The Reserve Bank has left interest rates on hold at 2.5% at its September meeting, which marks the longest period in over seven years since interest rates have moved.
To talk more about what that means for consumers, Laine Lister is joined by RateCity product director Peter Arnold.
Q: Pete, thanks for joining me. As I said, rates on hold again for a very long time now. What does that mean for consumers and variable borrowers?
So it’s been a year since the last cut, it’s been four years since the last rate rise. Good news is, there’s still very low rates out there, lots of deals out there. We’re seeing increased competition in the fixed rate space – 4.99% for five years, that’s a long time at a low rate. Everyone’s got to get out there and make sure they’re on one of these hot deals.
Q: On one hand interest rates are coming down – they’re at record lows. On the other hand some institutions are making it a little harder for people to get a loan at the moment. So can you tell me what that means?
That’s right. We’re seeing really low rates. But banks using another lever called LVR.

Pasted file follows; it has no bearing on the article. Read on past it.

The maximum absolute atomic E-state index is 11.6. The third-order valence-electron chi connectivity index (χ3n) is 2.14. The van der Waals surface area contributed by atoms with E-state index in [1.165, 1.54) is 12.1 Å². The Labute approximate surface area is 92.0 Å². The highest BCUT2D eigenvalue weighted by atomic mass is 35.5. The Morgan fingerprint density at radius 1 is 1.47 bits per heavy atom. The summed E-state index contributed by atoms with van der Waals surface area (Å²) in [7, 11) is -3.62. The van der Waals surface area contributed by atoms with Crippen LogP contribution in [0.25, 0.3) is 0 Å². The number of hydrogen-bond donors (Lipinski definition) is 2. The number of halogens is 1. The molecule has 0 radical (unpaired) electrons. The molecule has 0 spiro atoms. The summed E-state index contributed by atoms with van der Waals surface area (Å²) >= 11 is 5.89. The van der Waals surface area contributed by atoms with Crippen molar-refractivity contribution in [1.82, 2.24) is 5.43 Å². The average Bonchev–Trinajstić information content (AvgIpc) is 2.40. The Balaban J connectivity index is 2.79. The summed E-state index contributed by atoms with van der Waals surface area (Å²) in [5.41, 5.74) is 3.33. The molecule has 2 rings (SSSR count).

Q: Can you explain in simple terms, what is LVR.
LVR is the banks’ term for how much they are willing to lend you relative to your loan size. So for those at home, that means for a given loan size if you’ve got a lower LVR you need a bigger deposit. For example, on a $400,000 loan if you’ve got a 95% maximum LVR that means you need a 5% deposit – that would be $20,000 you need as a minimum.
Q: So tightening lending rules. Is it necessarily a bad thing?
Actually no. The RBA has been very vocal throughout this long, low part of the rate cycle that it’s not a ticket to go and borrow up big. It’s actually an opportunity to pay down some of your loans. Use it as an opportunity to reduce your debts, get any big mortgages under control. Don’t go and borrow the most you can, don’t rely on the bank to tell you how much you can borrow – do your own sums; consider every expense you’ve got and borrow within your means.
Great, thanks Pete. As we said again, interest rates on hold at 2.5% in September and thanks very much to Pete for all of the tips and advice for consumers and we’ll catch up again with him next month.